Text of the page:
Food & Drink

Thoughts on BREAD BOX?

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Sep 1, 2005
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Thoughts on BREAD BOX?

Way back in the day I recall ppl had bread boxes. Does anyone still use them? Don't you find it to be a countertop hog? How do they keep bread/rolls etc fresher for longer [do they, are they airtight]? What's wrong with just leaving them in the plastic bag/ziplock bag?
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Sep 26, 2008
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Are those things even sold anymore, other than perhaps Value Village or similar? My bread box is the freezer.
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Jenny1975 wrote: Are those things even sold anymore, other than perhaps Value Village or similar? My bread box is the freezer.
Yes they still sell them which is why I'm asking who still uses them?

https://www.amazon.ca/s?k=bread+box&cri ... _ss_i_3_14
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Feb 25, 2007
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waste of counter space, we got one as a house warming gift for our old house, we never used it, sat in the basement for number of years un-opened, then i gave it away (not as a house warming gift, person saw it in my basement and actually wanted it)
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gr8dlr wrote: Yes they still sell them which is why I'm asking who still uses them?

https://www.amazon.ca/s?k=bread+box&cri ... _ss_i_3_14
Wow, they leave the bread unwrapped and touching the box? No tx.

I'm w the other poster, my 'bread box' is the freezer also haha.
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tranquility922 wrote: Wow, they leave the bread unwrapped and touching the box? No tx.
Have you ever been to a real bakery? That's how it is on the rack or in the display case at the bakery. It would be your own box, with your bread in it.

For us, it's in a plastic bag on the counter or inside the microwave if it's consumed within the next day or the freezer if more than that.
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Jun 12, 2008
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People who make their own bread use them.
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May 28, 2012
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Saskatoon
I've seen a few bread boxes at Winners/HomeSense over the years. Brands were Joseph Joseph, Typhoon and Rig-Tig. I don't have enough counter space for one so I just use a rectangular woven plastic basket. What I'd really like to find is a reusable bag that's large enough to keep a whole loaf from my Zirojushi bread machine...I used to repurpose those clear bags in Costco's meat department for it but they've since switched to compostable and are no good for that purpose.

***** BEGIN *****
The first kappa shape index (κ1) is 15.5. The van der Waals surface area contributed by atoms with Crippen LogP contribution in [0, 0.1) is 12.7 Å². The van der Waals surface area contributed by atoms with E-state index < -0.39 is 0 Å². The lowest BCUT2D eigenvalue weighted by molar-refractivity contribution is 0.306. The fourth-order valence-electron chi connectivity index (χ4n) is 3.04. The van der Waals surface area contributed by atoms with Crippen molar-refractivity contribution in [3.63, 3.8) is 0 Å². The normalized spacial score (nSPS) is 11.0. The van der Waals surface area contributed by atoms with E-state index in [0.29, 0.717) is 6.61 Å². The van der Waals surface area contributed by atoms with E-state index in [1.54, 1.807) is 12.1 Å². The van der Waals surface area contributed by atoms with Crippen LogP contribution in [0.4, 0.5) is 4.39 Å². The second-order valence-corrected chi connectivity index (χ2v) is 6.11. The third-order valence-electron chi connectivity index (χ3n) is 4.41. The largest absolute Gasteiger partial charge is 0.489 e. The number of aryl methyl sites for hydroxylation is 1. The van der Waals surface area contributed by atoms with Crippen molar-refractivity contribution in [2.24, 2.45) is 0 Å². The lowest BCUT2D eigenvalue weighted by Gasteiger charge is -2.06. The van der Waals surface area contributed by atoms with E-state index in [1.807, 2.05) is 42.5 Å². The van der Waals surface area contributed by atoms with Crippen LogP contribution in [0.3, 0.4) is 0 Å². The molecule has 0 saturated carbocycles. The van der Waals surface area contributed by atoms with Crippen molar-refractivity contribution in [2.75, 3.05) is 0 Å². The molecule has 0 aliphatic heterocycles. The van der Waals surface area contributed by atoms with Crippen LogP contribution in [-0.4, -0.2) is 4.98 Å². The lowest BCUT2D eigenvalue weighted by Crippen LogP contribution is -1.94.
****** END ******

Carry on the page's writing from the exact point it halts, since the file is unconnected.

We gifted the in-laws with a custom made oak one many years ago but it would look pretty dated in a modern kitchen.
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my0gr81 wrote: Have you ever been to a real bakery? That's how it is on the rack or in the display case at the bakery. It would be your own box, with your bread in it.

For us, it's in a plastic bag on the counter or inside the microwave if it's consumed within the next day or the freezer if more than that.
Ofc, but we're talking about our reg homes, so I guess you can do that for your own homebaked stuff since obviously doesn't have any pkging, but store-bought stuff it's counterproductive me thinks.
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gr8dlr wrote: What's wrong with just leaving them in the plastic bag/ziplock bag?
Might sweat, leading to mould.
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Mar 11, 2004
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Fresh baked bread will keep fresh and crisp in them for 3-4 days. After that it becomes hard and stale and gets processed into bread crumbs. Repeat next week.
Or... if you are like me and single, bake bread, let it cool, slice it up and into the freezer she goes.
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tranquility922 wrote: Ofc, but we're talking about our reg homes, so I guess you can do that for your own homebaked stuff since obviously doesn't have any pkging, but store-bought stuff it's counterproductive me thinks.
Even fresh bread from the bakery or in the paper bag at the grocery store is best stored in a bread box at home, if you have one. If not, it goes in a plastic bag and frozen, or stays in the paper bag and stored in the microwave.
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my0gr81 wrote: Even fresh bread from the bakery or in the paper bag at the grocery store is best stored in a bread box at home, if you have one. If not, it goes in a plastic bag and frozen, or stays in the paper bag and stored in the microwave.
I assume it doesn't hurt to put it in the bread box, but does one really take store-bought bakery goods out of its packaging before doing so? I'm more concerned about insects/dust/etc vs whatever marginal preservation benefits of the bread box.